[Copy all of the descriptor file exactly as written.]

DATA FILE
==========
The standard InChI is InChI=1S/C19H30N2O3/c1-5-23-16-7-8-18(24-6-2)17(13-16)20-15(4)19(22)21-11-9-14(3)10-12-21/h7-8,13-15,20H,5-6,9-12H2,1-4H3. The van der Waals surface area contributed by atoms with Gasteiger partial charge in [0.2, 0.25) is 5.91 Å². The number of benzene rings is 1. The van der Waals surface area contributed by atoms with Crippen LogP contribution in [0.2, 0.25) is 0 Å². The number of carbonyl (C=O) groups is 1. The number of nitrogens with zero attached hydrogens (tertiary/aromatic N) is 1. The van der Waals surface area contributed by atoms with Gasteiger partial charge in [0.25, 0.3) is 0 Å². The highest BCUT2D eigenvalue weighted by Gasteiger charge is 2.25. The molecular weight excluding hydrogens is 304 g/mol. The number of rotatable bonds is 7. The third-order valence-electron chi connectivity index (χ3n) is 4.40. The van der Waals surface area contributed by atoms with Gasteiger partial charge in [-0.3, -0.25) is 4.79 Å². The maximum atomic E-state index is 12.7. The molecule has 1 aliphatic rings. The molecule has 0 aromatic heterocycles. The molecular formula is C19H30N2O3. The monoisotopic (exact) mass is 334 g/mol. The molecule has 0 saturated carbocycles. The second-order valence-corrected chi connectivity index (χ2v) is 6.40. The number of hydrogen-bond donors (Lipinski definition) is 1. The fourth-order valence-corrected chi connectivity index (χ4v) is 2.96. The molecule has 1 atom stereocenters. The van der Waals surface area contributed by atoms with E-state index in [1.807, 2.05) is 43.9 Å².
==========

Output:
The standard InChI is InChI=1S/C19H30N2O3/c1-5-23-16-7-8-18(24-6-2)17(13-16)20-15(4)19(22)21-11-9-14(3)10-12-21/h7-8,13-15,20H,5-6,9-12H2,1-4H3. The van der Waals surface area contributed by atoms with Gasteiger partial charge in [0.2, 0.25) is 5.91 Å². The number of benzene rings is 1. The van der Waals surface area contributed by atoms with Crippen LogP contribution in [0.2, 0.25) is 0 Å². The number of carbonyl (C=O) groups is 1. The number of nitrogens with zero attached hydrogens (tertiary/aromatic N) is 1. The van der Waals surface area contributed by atoms with Gasteiger partial charge in [0.25, 0.3) is 0 Å². The highest BCUT2D eigenvalue weighted by Gasteiger charge is 2.25. The molecular weight excluding hydrogens is 304 g/mol. The number of rotatable bonds is 7. The third-order valence-electron chi connectivity index (χ3n) is 4.40. The van der Waals surface area contributed by atoms with Gasteiger partial charge in [-0.3, -0.25) is 4.79 Å². The maximum atomic E-state index is 12.7. The molecule has 1 aliphatic rings. The molecule has 0 aromatic heterocycles. The molecular formula is C19H30N2O3. The monoisotopic (exact) mass is 334 g/mol. The molecule has 0 saturated carbocycles. The second-order valence-corrected chi connectivity index (χ2v) is 6.40. The number of hydrogen-bond donors (Lipinski definition) is 1. The fourth-order valence-corrected chi connectivity index (χ4v) is 2.96. The molecule has 1 atom stereocenters. The van der Waals surface area contributed by atoms with E-state index in [1.807, 2.05) is 43.9 Å².